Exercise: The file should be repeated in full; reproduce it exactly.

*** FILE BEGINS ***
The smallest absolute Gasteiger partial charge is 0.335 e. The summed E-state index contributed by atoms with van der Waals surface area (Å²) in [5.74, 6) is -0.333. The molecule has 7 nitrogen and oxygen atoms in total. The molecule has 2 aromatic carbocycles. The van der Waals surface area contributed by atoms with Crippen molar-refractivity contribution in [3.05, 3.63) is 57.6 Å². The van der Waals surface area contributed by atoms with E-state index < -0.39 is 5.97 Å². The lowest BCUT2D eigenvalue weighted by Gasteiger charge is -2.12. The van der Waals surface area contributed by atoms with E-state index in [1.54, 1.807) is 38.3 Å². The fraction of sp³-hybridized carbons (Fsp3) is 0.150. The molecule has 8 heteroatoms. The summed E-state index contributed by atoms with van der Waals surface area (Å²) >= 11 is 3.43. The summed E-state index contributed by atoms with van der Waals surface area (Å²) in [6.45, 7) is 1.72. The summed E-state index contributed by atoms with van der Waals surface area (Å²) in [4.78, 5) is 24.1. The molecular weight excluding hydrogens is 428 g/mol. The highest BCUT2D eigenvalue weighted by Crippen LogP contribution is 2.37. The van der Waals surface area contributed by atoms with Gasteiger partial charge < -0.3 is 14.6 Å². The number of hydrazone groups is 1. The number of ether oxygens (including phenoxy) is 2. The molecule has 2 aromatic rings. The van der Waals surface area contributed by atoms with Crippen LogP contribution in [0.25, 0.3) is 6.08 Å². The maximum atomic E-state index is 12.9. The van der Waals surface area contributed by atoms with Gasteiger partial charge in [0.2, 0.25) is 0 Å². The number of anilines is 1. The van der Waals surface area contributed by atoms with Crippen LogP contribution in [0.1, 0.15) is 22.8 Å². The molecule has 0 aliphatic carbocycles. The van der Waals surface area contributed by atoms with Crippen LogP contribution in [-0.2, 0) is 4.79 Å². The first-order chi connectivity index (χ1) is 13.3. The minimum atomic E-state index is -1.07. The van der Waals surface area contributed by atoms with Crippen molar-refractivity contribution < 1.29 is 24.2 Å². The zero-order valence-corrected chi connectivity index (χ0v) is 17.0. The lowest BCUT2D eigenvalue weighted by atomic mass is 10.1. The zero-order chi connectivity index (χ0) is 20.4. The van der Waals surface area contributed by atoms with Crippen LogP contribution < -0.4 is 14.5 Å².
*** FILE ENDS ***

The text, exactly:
The smallest absolute Gasteiger partial charge is 0.335 e. The summed E-state index contributed by atoms with van der Waals surface area (Å²) in [5.74, 6) is -0.333. The molecule has 7 nitrogen and oxygen atoms in total. The molecule has 2 aromatic carbocycles. The van der Waals surface area contributed by atoms with Crippen molar-refractivity contribution in [3.05, 3.63) is 57.6 Å². The van der Waals surface area contributed by atoms with E-state index < -0.39 is 5.97 Å². The lowest BCUT2D eigenvalue weighted by Gasteiger charge is -2.12. The van der Waals surface area contributed by atoms with E-state index in [1.54, 1.807) is 38.3 Å². The fraction of sp³-hybridized carbons (Fsp3) is 0.150. The molecule has 8 heteroatoms. The summed E-state index contributed by atoms with van der Waals surface area (Å²) >= 11 is 3.43. The summed E-state index contributed by atoms with van der Waals surface area (Å²) in [6.45, 7) is 1.72. The summed E-state index contributed by atoms with van der Waals surface area (Å²) in [4.78, 5) is 24.1. The molecular weight excluding hydrogens is 428 g/mol. The highest BCUT2D eigenvalue weighted by Crippen LogP contribution is 2.37. The van der Waals surface area contributed by atoms with Gasteiger partial charge < -0.3 is 14.6 Å². The number of hydrazone groups is 1. The number of ether oxygens (including phenoxy) is 2. The molecule has 2 aromatic rings. The van der Waals surface area contributed by atoms with Crippen LogP contribution in [0.25, 0.3) is 6.08 Å². The maximum atomic E-state index is 12.9. The van der Waals surface area contributed by atoms with Gasteiger partial charge in [0.2, 0.25) is 0 Å². The number of anilines is 1. The van der Waals surface area contributed by atoms with Crippen LogP contribution in [0.1, 0.15) is 22.8 Å². The molecule has 0 aliphatic carbocycles. The van der Waals surface area contributed by atoms with Crippen LogP contribution in [-0.2, 0) is 4.79 Å². The first-order chi connectivity index (χ1) is 13.3. The minimum atomic E-state index is -1.07. The van der Waals surface area contributed by atoms with Crippen molar-refractivity contribution < 1.29 is 24.2 Å². The zero-order valence-corrected chi connectivity index (χ0v) is 17.0. The lowest BCUT2D eigenvalue weighted by atomic mass is 10.1. The zero-order chi connectivity index (χ0) is 20.4. The van der Waals surface area contributed by atoms with Crippen LogP contribution < -0.4 is 14.5 Å².